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Determinants of Placement for Sexually Abused Children

NCJ Number
Date Published
January 1990
10 pages
While conducting a prospective study of 100 sexually abused children, we found a much higher rate of out-of-home placement than has been previously described for child maltreatment.
This study was designed to determine which factors were most influential in predicting the placement experiences of this cohort. The children, ages 6-17 years, were recently substantiated victims of intrafamilial sexual abuse whose parents or guardians permitted study involvement. We examined child and family demographics, abuse characteristics, and family response as possible determinants of immediate and later placement. At the initial assessment, within a few weeks of the disclosure, 50 percent of the children had already been removed. A follow-up assessment of 83 children two years later revealed that 73 percent had been removed from the abusing home. In a multivariate regression model, only maternal support of the child emerged as a significant predictor of immediate placement and placement over time. The offender's status as a resident in the child's home was an important predictor of the need for placement but was not significant as a predictors of all placements at any time. As maternal support is an important predictor of the need for placement, workers are encouraged to seek ways of enhancing maternal support as a means of reducing placement. 4 tables, 1 figure, 31 references. (Author abstract)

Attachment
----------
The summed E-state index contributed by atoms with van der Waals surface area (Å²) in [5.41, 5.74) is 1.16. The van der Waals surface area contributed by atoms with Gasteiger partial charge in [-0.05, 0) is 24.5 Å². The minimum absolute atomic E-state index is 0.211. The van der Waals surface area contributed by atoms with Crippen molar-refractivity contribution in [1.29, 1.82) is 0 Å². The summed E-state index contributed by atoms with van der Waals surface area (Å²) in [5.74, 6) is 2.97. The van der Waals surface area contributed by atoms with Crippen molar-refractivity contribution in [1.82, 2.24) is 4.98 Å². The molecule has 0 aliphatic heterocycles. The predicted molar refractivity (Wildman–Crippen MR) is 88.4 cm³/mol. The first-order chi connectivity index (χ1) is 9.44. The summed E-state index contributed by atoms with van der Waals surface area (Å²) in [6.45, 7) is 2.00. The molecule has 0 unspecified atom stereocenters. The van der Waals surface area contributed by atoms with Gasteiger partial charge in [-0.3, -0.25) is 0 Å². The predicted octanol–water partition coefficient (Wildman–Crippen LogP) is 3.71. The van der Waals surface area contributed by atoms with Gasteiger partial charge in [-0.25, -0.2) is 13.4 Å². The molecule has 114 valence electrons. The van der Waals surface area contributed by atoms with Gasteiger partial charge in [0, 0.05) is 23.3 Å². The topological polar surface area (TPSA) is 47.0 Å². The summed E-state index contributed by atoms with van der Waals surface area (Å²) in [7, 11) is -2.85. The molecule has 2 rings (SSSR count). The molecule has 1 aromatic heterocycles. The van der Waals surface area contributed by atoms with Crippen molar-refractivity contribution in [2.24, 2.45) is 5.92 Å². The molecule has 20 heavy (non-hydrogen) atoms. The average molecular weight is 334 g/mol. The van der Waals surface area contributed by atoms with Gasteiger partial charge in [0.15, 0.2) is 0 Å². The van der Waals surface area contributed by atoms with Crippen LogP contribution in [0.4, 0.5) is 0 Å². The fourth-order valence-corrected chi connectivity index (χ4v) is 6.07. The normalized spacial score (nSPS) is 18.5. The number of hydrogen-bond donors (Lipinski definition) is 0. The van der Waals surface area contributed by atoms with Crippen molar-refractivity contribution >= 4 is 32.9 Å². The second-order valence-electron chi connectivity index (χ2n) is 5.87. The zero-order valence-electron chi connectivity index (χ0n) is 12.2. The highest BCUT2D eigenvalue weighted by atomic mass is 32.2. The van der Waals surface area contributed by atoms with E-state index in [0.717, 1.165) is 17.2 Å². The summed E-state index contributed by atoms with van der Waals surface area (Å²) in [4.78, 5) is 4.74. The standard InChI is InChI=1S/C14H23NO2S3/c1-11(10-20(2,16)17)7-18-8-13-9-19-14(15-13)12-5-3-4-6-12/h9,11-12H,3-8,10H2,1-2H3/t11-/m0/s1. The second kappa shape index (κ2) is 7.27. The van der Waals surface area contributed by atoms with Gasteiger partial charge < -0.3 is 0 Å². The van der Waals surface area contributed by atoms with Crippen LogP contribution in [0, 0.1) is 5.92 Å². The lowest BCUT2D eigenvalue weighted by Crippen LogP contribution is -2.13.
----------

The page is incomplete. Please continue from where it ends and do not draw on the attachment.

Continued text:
Date Published: January 1, 1990